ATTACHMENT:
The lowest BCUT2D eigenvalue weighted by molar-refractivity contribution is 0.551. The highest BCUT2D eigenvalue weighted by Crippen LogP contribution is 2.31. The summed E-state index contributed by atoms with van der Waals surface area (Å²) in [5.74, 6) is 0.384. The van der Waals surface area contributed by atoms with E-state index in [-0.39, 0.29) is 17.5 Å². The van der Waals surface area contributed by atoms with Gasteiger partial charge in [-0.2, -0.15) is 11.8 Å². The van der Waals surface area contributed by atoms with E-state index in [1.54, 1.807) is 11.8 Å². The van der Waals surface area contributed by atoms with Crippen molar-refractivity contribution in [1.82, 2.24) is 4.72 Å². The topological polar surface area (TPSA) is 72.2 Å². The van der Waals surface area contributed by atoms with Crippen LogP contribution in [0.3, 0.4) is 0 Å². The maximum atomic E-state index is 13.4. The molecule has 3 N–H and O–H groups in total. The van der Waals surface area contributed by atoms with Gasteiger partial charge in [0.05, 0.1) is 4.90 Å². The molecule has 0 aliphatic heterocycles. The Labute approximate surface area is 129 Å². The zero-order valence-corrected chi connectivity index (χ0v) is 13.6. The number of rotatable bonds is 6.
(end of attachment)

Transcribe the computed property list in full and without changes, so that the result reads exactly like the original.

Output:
The lowest BCUT2D eigenvalue weighted by molar-refractivity contribution is 0.551. The highest BCUT2D eigenvalue weighted by Crippen LogP contribution is 2.31. The summed E-state index contributed by atoms with van der Waals surface area (Å²) in [5.74, 6) is 0.384. The van der Waals surface area contributed by atoms with E-state index in [-0.39, 0.29) is 17.5 Å². The van der Waals surface area contributed by atoms with Gasteiger partial charge in [-0.2, -0.15) is 11.8 Å². The van der Waals surface area contributed by atoms with E-state index in [1.54, 1.807) is 11.8 Å². The van der Waals surface area contributed by atoms with Crippen molar-refractivity contribution in [1.82, 2.24) is 4.72 Å². The topological polar surface area (TPSA) is 72.2 Å². The van der Waals surface area contributed by atoms with Crippen LogP contribution in [0.3, 0.4) is 0 Å². The maximum atomic E-state index is 13.4. The molecule has 3 N–H and O–H groups in total. The van der Waals surface area contributed by atoms with Gasteiger partial charge in [0.05, 0.1) is 4.90 Å². The molecule has 0 aliphatic heterocycles. The Labute approximate surface area is 129 Å². The zero-order valence-corrected chi connectivity index (χ0v) is 13.6. The number of rotatable bonds is 6.